President Obama said Wednesday that the “entire world is appalled” by Syrian militants’ beheading of American journalist James Foley and he vowed that the United States would continue conducting airstrikes against terrorists in Iraq, despite threats by ISIS (Islamic State of Iraq and Syria) to kill another reporter in the days ahead.
Just minutes before the president’s speech, South Carolina Congressman Mick Mulvaney also responded to the beheading in an interview with Rock Hill station WRHI. Mulvaney said that, in the area of foreign policy, Americans can’t think that all people are basically just like us and the country has learned a hard lesson that some people are still living in the 9th century.
“They’re not going to respond to reason the way you and I would,” the congressman representing South Carolina’s Fifth District said. “They’re not going to respond to reason the way that even hardcore Democrats or hardcore Republicans would. It’s a different perspective on the world and there are only one or two things that people like that understand, and that’s power and I happen to support what the president did last week with the actions in Iraq against ISIS.”
Mulvaney said he does not agree with any president unilaterally calling the nation to war, saying Congress has a role. Mulvaney said he hopes President Obama will come to Congress with a solid plan and, if so, he will find more support in Congress than he thinks he has.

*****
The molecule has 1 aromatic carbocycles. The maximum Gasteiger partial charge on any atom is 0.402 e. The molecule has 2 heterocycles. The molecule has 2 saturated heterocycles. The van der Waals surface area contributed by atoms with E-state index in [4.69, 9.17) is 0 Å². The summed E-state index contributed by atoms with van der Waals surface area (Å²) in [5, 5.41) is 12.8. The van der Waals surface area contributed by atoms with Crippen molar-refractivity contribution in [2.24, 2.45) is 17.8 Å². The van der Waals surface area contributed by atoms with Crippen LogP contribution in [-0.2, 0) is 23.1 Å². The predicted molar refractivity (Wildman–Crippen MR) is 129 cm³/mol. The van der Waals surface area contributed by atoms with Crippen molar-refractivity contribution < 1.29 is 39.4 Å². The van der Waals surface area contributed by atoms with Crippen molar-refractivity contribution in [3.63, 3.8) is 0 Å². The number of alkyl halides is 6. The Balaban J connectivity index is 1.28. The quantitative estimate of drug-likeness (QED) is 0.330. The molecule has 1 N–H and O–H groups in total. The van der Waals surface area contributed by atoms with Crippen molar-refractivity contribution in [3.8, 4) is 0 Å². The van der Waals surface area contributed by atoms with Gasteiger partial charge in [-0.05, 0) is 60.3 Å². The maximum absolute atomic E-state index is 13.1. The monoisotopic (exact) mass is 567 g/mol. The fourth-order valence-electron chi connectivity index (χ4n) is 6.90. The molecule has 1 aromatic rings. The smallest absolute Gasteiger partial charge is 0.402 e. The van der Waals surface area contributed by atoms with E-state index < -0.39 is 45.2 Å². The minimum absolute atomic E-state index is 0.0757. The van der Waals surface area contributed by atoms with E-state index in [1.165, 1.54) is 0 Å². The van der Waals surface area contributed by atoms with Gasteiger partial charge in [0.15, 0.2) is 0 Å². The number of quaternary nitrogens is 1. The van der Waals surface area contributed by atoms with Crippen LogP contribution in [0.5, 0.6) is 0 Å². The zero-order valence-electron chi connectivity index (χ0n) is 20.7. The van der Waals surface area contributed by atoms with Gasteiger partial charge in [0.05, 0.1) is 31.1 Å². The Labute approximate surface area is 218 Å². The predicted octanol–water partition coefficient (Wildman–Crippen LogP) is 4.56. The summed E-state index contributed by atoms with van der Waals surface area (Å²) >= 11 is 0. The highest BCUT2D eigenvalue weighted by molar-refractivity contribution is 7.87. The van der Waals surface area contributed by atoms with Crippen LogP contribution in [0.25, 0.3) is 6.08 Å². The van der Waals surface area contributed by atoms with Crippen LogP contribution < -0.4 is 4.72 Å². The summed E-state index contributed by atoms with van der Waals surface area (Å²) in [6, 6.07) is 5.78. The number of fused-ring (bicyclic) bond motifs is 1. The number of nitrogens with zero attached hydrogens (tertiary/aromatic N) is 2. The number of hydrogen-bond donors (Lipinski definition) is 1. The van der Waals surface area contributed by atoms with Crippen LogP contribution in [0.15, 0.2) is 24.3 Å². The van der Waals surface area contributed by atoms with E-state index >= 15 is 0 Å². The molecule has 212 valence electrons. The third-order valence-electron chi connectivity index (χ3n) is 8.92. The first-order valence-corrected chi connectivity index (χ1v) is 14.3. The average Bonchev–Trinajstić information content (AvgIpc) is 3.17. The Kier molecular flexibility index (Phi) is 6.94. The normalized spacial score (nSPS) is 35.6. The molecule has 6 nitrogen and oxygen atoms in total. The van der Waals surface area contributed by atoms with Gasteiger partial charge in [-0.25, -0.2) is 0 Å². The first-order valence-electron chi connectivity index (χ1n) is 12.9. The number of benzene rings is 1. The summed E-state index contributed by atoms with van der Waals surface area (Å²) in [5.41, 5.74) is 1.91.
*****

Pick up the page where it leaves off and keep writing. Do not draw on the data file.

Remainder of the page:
Mulvaney said he gets frustrated when world leaders say the Middle East is a problem, but look only to the U.S. to solve it. He said he was glad to see that British Prime Minister David Cameron say that, if need be, Great Britain would get involved in stopping ISIS.
“It’s a global problem. It’s a problem that all civilized nations face,” he said. “It’s not just us, it’s Western Civilization that they’re fighting against. And, if that’s the case, then Western Civilization needs to respond together. I was glad to the British take that step. We’ll see now if the Germans are willing to do something as well.”
Mulvaney said diplomats have to put the model of what the U.S. and its allies did in Japan and Germany after World War II to bed, saying that attempts to build democratic forms of government in Iraq and Afghanistan has not worked.
“Maybe there are some places in the world that are not ready for democracy,” he said. “Maybe there are some places in the world that are not ready for Western culture, and maybe us trying to impose that on people doesn’t necessarily have a good outcome.”